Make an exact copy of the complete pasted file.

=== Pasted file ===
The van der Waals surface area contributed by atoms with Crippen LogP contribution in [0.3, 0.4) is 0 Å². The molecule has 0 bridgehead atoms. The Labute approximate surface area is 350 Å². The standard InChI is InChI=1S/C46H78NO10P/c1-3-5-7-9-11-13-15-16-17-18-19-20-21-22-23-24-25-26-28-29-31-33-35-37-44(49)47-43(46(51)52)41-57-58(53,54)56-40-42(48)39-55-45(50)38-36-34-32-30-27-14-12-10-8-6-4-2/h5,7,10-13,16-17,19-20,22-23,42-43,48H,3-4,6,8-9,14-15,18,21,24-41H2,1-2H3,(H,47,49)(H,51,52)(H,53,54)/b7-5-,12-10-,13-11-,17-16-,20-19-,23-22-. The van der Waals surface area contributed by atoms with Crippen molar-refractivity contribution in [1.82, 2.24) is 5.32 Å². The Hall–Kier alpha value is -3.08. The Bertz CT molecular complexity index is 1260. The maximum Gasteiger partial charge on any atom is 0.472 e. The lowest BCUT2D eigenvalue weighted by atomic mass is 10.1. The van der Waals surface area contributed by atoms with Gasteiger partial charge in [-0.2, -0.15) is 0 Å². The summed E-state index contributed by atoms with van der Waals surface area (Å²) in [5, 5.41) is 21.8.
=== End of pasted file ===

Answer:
The van der Waals surface area contributed by atoms with Crippen LogP contribution in [0.3, 0.4) is 0 Å². The molecule has 0 bridgehead atoms. The Labute approximate surface area is 350 Å². The standard InChI is InChI=1S/C46H78NO10P/c1-3-5-7-9-11-13-15-16-17-18-19-20-21-22-23-24-25-26-28-29-31-33-35-37-44(49)47-43(46(51)52)41-57-58(53,54)56-40-42(48)39-55-45(50)38-36-34-32-30-27-14-12-10-8-6-4-2/h5,7,10-13,16-17,19-20,22-23,42-43,48H,3-4,6,8-9,14-15,18,21,24-41H2,1-2H3,(H,47,49)(H,51,52)(H,53,54)/b7-5-,12-10-,13-11-,17-16-,20-19-,23-22-. The van der Waals surface area contributed by atoms with Crippen molar-refractivity contribution in [1.82, 2.24) is 5.32 Å². The Hall–Kier alpha value is -3.08. The Bertz CT molecular complexity index is 1260. The maximum Gasteiger partial charge on any atom is 0.472 e. The lowest BCUT2D eigenvalue weighted by atomic mass is 10.1. The van der Waals surface area contributed by atoms with Gasteiger partial charge in [-0.2, -0.15) is 0 Å². The summed E-state index contributed by atoms with van der Waals surface area (Å²) in [5, 5.41) is 21.8.